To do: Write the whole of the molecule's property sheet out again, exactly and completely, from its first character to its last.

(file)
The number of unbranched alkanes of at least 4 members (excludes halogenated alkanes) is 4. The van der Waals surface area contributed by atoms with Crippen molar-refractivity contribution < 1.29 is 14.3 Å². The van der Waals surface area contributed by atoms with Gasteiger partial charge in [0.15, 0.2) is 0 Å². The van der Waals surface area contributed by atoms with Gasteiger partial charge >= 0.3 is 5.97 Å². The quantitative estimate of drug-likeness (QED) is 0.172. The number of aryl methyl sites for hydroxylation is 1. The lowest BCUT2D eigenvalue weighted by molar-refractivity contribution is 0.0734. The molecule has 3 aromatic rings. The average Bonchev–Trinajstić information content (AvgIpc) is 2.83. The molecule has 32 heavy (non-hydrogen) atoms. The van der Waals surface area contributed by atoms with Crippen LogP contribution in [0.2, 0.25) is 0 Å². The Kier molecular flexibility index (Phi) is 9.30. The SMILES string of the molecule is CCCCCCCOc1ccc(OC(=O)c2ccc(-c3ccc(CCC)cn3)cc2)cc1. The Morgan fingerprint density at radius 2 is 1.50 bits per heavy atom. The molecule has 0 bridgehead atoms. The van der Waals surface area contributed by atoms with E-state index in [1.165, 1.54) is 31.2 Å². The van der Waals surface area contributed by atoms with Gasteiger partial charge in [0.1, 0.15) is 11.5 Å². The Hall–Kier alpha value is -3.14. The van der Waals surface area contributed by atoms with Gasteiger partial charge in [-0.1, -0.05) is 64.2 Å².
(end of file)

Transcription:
The number of unbranched alkanes of at least 4 members (excludes halogenated alkanes) is 4. The van der Waals surface area contributed by atoms with Crippen molar-refractivity contribution < 1.29 is 14.3 Å². The van der Waals surface area contributed by atoms with Gasteiger partial charge in [0.15, 0.2) is 0 Å². The van der Waals surface area contributed by atoms with Gasteiger partial charge >= 0.3 is 5.97 Å². The quantitative estimate of drug-likeness (QED) is 0.172. The number of aryl methyl sites for hydroxylation is 1. The lowest BCUT2D eigenvalue weighted by molar-refractivity contribution is 0.0734. The molecule has 3 aromatic rings. The average Bonchev–Trinajstić information content (AvgIpc) is 2.83. The molecule has 32 heavy (non-hydrogen) atoms. The van der Waals surface area contributed by atoms with Crippen LogP contribution in [0.2, 0.25) is 0 Å². The Kier molecular flexibility index (Phi) is 9.30. The SMILES string of the molecule is CCCCCCCOc1ccc(OC(=O)c2ccc(-c3ccc(CCC)cn3)cc2)cc1. The Morgan fingerprint density at radius 2 is 1.50 bits per heavy atom. The molecule has 0 bridgehead atoms. The van der Waals surface area contributed by atoms with E-state index in [1.165, 1.54) is 31.2 Å². The van der Waals surface area contributed by atoms with Gasteiger partial charge in [0.1, 0.15) is 11.5 Å². The Hall–Kier alpha value is -3.14. The van der Waals surface area contributed by atoms with Gasteiger partial charge in [-0.1, -0.05) is 64.2 Å².